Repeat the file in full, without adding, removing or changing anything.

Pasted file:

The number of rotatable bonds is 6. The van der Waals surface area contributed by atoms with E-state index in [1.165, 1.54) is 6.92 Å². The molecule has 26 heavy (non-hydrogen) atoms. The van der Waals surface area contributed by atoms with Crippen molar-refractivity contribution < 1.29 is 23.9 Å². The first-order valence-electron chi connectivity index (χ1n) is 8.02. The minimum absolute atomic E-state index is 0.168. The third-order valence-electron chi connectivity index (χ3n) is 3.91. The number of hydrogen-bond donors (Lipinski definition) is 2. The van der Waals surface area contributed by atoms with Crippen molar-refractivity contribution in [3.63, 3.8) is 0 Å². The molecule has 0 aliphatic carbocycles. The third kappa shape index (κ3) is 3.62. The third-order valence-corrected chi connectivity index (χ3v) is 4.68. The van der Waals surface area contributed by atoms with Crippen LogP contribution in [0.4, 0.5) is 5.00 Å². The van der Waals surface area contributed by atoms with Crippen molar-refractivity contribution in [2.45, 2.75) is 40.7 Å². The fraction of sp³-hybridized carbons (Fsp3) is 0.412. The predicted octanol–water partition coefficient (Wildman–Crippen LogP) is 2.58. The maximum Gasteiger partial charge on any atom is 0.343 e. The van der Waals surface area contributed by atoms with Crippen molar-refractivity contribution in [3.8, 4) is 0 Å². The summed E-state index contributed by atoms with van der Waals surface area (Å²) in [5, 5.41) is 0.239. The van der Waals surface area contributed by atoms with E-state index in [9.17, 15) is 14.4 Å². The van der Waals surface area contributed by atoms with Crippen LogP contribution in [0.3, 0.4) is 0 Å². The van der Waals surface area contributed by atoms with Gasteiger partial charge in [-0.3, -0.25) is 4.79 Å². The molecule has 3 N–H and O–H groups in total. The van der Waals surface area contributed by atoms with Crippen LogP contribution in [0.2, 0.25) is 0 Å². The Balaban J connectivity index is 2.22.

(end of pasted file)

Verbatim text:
The number of rotatable bonds is 6. The van der Waals surface area contributed by atoms with E-state index in [1.165, 1.54) is 6.92 Å². The molecule has 26 heavy (non-hydrogen) atoms. The van der Waals surface area contributed by atoms with Crippen molar-refractivity contribution < 1.29 is 23.9 Å². The first-order valence-electron chi connectivity index (χ1n) is 8.02. The minimum absolute atomic E-state index is 0.168. The third-order valence-electron chi connectivity index (χ3n) is 3.91. The number of hydrogen-bond donors (Lipinski definition) is 2. The van der Waals surface area contributed by atoms with Crippen molar-refractivity contribution in [3.63, 3.8) is 0 Å². The molecule has 0 aliphatic carbocycles. The third kappa shape index (κ3) is 3.62. The third-order valence-corrected chi connectivity index (χ3v) is 4.68. The van der Waals surface area contributed by atoms with Crippen LogP contribution in [0.4, 0.5) is 5.00 Å². The van der Waals surface area contributed by atoms with Crippen molar-refractivity contribution in [2.45, 2.75) is 40.7 Å². The fraction of sp³-hybridized carbons (Fsp3) is 0.412. The predicted octanol–water partition coefficient (Wildman–Crippen LogP) is 2.58. The maximum Gasteiger partial charge on any atom is 0.343 e. The van der Waals surface area contributed by atoms with Crippen molar-refractivity contribution in [3.8, 4) is 0 Å². The summed E-state index contributed by atoms with van der Waals surface area (Å²) in [5, 5.41) is 0.239. The van der Waals surface area contributed by atoms with E-state index in [9.17, 15) is 14.4 Å². The van der Waals surface area contributed by atoms with Crippen LogP contribution in [0.3, 0.4) is 0 Å². The van der Waals surface area contributed by atoms with Gasteiger partial charge in [-0.3, -0.25) is 4.79 Å². The molecule has 3 N–H and O–H groups in total. The van der Waals surface area contributed by atoms with Crippen LogP contribution in [0.2, 0.25) is 0 Å². The Balaban J connectivity index is 2.22.